I’ve worked in San Antonio, off and on, for years. There were a few big expo-style events, liked the feel of the town, and then, when the now-defunct “headshop” closed, I set up shop in – justifiably arguable – the best coffee shop this side of Milan. Milan, Italy.
Maybe even better, it’s not like I’ve been to Italy anytime recently. So The “best west of Milan” isn’t a valid comparison. However, the top three, in my book? Have to be Gachet in Dallas, Cafe Vita in Seattle, and the aforementioned Jupiter.
To properly test a coffee shop, order an espresso. Maybe a double. Tiny saucer. Little spoon. Most Europeans add a teaspoon of sugar, maybe a lemon twist. But that’s not needed. The creamy head, that’s the clue. More is better, and it should be frothy foam, but without bubbles. Imagine a picture-perfect glass of Guinness Stout, only, in miniature. That’s the real test.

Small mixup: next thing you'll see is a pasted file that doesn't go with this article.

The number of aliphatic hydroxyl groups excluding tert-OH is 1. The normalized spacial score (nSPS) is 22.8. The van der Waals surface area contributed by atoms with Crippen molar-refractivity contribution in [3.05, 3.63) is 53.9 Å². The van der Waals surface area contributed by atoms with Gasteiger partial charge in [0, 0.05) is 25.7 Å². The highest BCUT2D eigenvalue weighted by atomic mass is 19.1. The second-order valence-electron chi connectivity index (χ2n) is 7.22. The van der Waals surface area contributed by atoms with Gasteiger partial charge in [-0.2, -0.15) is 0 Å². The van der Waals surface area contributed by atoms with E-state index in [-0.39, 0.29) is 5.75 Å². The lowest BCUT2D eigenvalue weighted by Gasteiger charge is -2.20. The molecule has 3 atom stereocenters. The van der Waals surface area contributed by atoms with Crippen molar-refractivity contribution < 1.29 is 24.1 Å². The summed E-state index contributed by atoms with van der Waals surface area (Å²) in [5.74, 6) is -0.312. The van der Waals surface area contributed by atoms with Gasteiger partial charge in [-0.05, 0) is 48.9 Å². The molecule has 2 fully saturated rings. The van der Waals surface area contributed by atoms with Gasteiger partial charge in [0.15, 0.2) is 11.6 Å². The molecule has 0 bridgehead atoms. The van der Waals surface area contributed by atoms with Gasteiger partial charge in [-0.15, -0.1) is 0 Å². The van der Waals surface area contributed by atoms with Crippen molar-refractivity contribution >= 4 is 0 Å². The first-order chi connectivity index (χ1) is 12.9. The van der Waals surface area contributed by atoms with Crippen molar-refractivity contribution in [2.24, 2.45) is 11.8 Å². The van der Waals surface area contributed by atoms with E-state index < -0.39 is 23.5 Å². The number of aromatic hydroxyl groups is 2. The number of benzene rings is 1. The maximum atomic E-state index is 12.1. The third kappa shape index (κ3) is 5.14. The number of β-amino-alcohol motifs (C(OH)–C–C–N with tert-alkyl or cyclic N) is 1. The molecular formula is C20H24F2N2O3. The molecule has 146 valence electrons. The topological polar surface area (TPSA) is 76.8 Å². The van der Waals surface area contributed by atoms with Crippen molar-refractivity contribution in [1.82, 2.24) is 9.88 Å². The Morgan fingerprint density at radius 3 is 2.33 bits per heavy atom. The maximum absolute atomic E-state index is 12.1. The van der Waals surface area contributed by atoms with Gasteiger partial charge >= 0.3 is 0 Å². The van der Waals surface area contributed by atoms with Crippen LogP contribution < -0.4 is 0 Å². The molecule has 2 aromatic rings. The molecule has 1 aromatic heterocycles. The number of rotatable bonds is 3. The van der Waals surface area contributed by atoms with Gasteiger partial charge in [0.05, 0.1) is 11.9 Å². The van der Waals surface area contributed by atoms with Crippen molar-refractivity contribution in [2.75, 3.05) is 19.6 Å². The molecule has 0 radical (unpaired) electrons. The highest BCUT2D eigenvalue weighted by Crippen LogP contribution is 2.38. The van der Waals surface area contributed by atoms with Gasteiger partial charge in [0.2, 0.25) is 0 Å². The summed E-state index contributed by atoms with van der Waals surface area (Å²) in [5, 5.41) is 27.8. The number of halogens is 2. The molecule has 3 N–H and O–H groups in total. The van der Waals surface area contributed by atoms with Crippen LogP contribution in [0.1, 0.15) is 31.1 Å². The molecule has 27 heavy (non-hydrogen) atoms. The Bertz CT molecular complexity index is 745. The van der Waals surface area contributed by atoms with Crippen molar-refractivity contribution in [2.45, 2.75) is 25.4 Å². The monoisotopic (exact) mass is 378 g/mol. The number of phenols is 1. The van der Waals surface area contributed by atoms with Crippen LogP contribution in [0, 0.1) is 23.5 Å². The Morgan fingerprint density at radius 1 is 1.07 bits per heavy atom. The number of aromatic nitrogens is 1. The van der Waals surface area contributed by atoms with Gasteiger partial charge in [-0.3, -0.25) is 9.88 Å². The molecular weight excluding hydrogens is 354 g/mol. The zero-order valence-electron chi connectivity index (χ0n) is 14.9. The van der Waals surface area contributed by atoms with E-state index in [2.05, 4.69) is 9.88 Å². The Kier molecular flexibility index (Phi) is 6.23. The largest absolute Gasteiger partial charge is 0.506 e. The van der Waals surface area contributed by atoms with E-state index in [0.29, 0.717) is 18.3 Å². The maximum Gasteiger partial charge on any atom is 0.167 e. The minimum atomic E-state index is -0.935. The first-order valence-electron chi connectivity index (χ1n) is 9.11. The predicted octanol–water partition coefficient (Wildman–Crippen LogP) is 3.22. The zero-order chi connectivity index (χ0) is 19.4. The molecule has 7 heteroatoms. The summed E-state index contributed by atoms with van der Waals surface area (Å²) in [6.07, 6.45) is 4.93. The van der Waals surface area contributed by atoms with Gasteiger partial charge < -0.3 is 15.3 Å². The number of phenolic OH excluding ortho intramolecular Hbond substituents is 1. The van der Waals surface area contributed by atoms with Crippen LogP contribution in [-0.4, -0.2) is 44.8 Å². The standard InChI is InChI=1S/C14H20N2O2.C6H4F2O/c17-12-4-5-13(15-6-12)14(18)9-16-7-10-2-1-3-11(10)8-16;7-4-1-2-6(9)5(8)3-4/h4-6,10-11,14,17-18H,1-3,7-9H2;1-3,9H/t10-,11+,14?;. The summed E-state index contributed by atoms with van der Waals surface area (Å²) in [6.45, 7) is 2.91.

I started collecting images some time ago. It’s hard to separate business from pleasure, and part of the appeal, the sign that’s become like an icon for me, that’s on Interstate 37, headed into town, not the most direct route to the coast but generally the fastest. All I could find on the radio, for years, was heavy metal (99.5 KISS rocks), and several flavors of Conjunto (Tejano or Norteneo).
What makes it appealing is that there’s this incredibly rich tapestry from a clash of cultures and local, native observers seem to miss it. Or maybe I’m just jaded. Or perhaps, I have that tourist eye. I’m, like, a visitor.
Yeah, well, I scored off the chart. I’m too hip. And here, I was trying to be a cranky old man.